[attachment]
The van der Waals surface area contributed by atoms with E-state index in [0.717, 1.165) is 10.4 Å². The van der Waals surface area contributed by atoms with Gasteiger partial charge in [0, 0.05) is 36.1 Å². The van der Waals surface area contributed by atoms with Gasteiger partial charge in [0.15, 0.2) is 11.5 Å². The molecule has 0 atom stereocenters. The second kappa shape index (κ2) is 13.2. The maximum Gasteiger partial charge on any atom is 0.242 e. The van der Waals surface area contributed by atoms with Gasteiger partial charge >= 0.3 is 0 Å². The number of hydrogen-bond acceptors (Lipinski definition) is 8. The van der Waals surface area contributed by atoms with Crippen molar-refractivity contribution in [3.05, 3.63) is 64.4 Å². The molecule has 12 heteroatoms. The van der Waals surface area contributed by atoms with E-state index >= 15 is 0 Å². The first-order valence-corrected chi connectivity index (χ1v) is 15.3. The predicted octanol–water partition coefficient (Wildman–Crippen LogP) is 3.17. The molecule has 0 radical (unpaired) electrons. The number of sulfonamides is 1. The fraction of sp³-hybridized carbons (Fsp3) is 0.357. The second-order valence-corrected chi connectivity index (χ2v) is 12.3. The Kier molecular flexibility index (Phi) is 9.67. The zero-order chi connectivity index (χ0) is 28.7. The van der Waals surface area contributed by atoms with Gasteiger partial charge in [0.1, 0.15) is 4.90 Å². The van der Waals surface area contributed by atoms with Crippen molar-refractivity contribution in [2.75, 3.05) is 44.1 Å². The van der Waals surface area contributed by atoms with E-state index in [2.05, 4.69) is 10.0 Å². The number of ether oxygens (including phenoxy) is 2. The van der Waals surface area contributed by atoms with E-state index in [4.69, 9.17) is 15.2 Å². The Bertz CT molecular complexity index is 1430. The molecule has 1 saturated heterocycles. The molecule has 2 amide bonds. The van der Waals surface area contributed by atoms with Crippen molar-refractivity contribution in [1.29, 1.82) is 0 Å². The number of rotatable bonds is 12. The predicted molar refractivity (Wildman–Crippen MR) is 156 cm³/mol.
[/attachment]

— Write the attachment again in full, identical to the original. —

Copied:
The van der Waals surface area contributed by atoms with E-state index in [0.717, 1.165) is 10.4 Å². The van der Waals surface area contributed by atoms with Gasteiger partial charge in [0, 0.05) is 36.1 Å². The van der Waals surface area contributed by atoms with Gasteiger partial charge in [0.15, 0.2) is 11.5 Å². The molecule has 0 atom stereocenters. The second kappa shape index (κ2) is 13.2. The maximum Gasteiger partial charge on any atom is 0.242 e. The van der Waals surface area contributed by atoms with Gasteiger partial charge >= 0.3 is 0 Å². The number of hydrogen-bond acceptors (Lipinski definition) is 8. The van der Waals surface area contributed by atoms with Crippen molar-refractivity contribution in [3.05, 3.63) is 64.4 Å². The molecule has 12 heteroatoms. The van der Waals surface area contributed by atoms with E-state index >= 15 is 0 Å². The first-order valence-corrected chi connectivity index (χ1v) is 15.3. The predicted octanol–water partition coefficient (Wildman–Crippen LogP) is 3.17. The molecule has 0 radical (unpaired) electrons. The number of sulfonamides is 1. The fraction of sp³-hybridized carbons (Fsp3) is 0.357. The second-order valence-corrected chi connectivity index (χ2v) is 12.3. The Kier molecular flexibility index (Phi) is 9.67. The zero-order chi connectivity index (χ0) is 28.7. The van der Waals surface area contributed by atoms with Gasteiger partial charge in [0.1, 0.15) is 4.90 Å². The van der Waals surface area contributed by atoms with Crippen molar-refractivity contribution in [2.75, 3.05) is 44.1 Å². The van der Waals surface area contributed by atoms with E-state index in [2.05, 4.69) is 10.0 Å². The number of ether oxygens (including phenoxy) is 2. The van der Waals surface area contributed by atoms with E-state index in [4.69, 9.17) is 15.2 Å². The Bertz CT molecular complexity index is 1430. The molecule has 1 saturated heterocycles. The molecule has 2 amide bonds. The van der Waals surface area contributed by atoms with Crippen molar-refractivity contribution in [1.29, 1.82) is 0 Å². The number of rotatable bonds is 12. The predicted molar refractivity (Wildman–Crippen MR) is 156 cm³/mol.